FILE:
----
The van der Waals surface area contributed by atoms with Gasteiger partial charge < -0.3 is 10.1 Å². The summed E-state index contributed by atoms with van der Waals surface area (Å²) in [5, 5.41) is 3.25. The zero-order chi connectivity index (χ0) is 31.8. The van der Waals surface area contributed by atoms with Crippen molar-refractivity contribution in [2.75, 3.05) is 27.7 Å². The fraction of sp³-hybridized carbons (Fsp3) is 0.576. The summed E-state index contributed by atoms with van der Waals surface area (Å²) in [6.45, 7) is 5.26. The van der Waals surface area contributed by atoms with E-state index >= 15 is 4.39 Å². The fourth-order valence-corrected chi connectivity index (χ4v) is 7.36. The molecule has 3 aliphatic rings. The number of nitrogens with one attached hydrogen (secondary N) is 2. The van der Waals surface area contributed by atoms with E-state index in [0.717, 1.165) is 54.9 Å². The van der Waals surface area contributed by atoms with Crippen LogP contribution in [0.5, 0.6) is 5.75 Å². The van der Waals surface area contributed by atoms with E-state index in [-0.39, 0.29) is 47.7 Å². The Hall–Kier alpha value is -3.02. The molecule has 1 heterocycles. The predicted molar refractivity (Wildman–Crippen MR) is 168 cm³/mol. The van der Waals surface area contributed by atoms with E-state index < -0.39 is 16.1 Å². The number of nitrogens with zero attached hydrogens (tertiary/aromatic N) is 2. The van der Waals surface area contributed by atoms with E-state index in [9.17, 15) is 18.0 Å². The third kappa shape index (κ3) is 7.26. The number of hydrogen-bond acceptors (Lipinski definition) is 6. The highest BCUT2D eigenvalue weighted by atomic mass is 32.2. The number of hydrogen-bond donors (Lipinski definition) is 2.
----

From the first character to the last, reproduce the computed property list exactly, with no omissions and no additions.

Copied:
The van der Waals surface area contributed by atoms with Gasteiger partial charge < -0.3 is 10.1 Å². The summed E-state index contributed by atoms with van der Waals surface area (Å²) in [5, 5.41) is 3.25. The zero-order chi connectivity index (χ0) is 31.8. The van der Waals surface area contributed by atoms with Crippen molar-refractivity contribution in [2.75, 3.05) is 27.7 Å². The fraction of sp³-hybridized carbons (Fsp3) is 0.576. The summed E-state index contributed by atoms with van der Waals surface area (Å²) in [6.45, 7) is 5.26. The van der Waals surface area contributed by atoms with E-state index >= 15 is 4.39 Å². The fourth-order valence-corrected chi connectivity index (χ4v) is 7.36. The molecule has 3 aliphatic rings. The number of nitrogens with one attached hydrogen (secondary N) is 2. The van der Waals surface area contributed by atoms with E-state index in [0.717, 1.165) is 54.9 Å². The van der Waals surface area contributed by atoms with Crippen LogP contribution in [0.5, 0.6) is 5.75 Å². The van der Waals surface area contributed by atoms with E-state index in [-0.39, 0.29) is 47.7 Å². The Hall–Kier alpha value is -3.02. The molecule has 1 heterocycles. The predicted molar refractivity (Wildman–Crippen MR) is 168 cm³/mol. The van der Waals surface area contributed by atoms with E-state index < -0.39 is 16.1 Å². The number of nitrogens with zero attached hydrogens (tertiary/aromatic N) is 2. The van der Waals surface area contributed by atoms with E-state index in [9.17, 15) is 18.0 Å². The third kappa shape index (κ3) is 7.26. The number of hydrogen-bond acceptors (Lipinski definition) is 6. The highest BCUT2D eigenvalue weighted by atomic mass is 32.2. The number of hydrogen-bond donors (Lipinski definition) is 2.